ABC's Tuesday night broadcast of the Lakers' first win of the NBA Finals generated a preliminary 9.2 rating and drew about 14.5 million viewers, the network said Wednesday. Early ratings data for the third game of the series with the Boston Celtics showed a 44% jump over the third game of last year's San Antonio-Cleveland broadcast.
Tuesday night's game was ABC's highest-rated and most-watched NBA Finals broadcast since Game 3 of the 2004 Finals, when the Lakers played the Pistons in Detroit. Ratings for Tuesday night's game were noticeably higher than any game during last year's lackluster series, but they fell short of the third Finals broadcast in 2004 that drew a 10.5 rating and 16.2 million average viewers.
Nonetheless, ABC credited the ratings boost from the Lakers' 87-81 victory with helping it to "win the night" among all television networks -- including the 18-to-49-year-old males who remain a top demographic for advertisers.
Through three broadcasts, the NBA Finals are averaging 13.8 million viewers, which is a 52% increase over the same period last year. Tuesday's Game 3 scored a 28.6 household rating in L.A. and a 23.3 rating in Boston.
Adam Silver, the NBA's deputy commissioner and chief operating officer, described ABC's Finals ratings as healthy given the decrease in prime-time viewers since 2004. But he also said that the NBA is delivering consumers to its advertisers and sponsors through the Internet and mobile devices.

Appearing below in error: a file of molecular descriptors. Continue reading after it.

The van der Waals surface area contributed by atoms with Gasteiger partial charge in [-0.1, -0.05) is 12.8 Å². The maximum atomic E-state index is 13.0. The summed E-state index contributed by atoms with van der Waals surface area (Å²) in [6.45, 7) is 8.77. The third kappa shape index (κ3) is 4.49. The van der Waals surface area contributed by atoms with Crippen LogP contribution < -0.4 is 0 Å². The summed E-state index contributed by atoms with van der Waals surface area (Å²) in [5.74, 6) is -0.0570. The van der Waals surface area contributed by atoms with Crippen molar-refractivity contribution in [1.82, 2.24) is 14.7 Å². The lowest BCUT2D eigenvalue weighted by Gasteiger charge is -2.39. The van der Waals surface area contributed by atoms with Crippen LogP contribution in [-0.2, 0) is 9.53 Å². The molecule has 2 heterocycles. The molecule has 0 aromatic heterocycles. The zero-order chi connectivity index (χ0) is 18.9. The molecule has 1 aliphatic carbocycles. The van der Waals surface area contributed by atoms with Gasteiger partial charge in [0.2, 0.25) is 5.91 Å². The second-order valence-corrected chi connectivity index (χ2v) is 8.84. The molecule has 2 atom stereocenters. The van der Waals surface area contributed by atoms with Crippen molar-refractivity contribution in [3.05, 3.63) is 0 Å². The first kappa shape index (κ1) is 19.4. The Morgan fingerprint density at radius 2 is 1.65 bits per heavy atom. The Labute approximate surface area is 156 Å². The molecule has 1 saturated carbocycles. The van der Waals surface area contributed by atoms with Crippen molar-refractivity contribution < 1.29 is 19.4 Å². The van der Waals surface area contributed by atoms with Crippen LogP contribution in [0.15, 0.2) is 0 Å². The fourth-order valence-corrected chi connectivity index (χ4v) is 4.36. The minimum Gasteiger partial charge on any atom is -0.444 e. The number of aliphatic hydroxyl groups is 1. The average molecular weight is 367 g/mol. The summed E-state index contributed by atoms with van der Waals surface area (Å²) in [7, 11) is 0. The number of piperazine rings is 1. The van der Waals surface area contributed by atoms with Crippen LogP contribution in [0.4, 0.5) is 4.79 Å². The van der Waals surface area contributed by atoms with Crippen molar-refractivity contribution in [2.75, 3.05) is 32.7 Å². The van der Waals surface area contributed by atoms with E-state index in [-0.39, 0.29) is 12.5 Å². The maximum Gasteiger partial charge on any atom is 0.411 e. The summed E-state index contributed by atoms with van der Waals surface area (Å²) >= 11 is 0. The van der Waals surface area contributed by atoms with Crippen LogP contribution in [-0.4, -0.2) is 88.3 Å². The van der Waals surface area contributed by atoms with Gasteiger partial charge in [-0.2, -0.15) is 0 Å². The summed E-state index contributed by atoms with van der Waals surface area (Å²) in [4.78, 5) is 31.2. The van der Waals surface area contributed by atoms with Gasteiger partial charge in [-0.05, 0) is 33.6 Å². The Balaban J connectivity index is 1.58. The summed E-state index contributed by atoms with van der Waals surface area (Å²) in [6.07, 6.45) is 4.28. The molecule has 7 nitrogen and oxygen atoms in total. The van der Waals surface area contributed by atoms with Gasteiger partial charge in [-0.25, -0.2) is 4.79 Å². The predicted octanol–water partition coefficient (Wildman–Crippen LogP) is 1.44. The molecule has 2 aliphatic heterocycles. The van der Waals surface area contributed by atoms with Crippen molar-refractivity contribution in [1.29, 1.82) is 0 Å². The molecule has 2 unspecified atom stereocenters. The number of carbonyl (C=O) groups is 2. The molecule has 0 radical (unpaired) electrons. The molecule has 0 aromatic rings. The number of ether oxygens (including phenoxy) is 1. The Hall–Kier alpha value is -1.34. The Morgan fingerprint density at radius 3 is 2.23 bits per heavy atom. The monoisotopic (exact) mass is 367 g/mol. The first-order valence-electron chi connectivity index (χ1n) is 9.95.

"Even if you stick just to television, ABC is handily winning the night, which is the most important measure in broadcast television," Silver said. "And if you compared today's NBA TV ratings to 2004, they're winning with a margin that's greater than it was in 2004."
The NBA's media rights contracts give its television partners rights to push game highlights and other content onto the Internet and constantly evolving mobile devices. "Over time, that's going to continue chopping away at ratings on conventional network TV," Silver said.
ESPN on Wednesday said that its online NBA section drew about 5.6 million page views on Tuesday night, or a 67% increase over last year's third game. ESPN's NBA section has averaged 5 million page views, or a 79% increase, over the first three contests.
The NBA also is benefiting from increased fan interest in Asia, Europe and Latin America, where, despite time zone differences, the league is tracking increased television ratings and growth in the number of fans who are tracking NBA action online.
"We clearly need a new metric other than the conventional Nielsen rating," Silver said.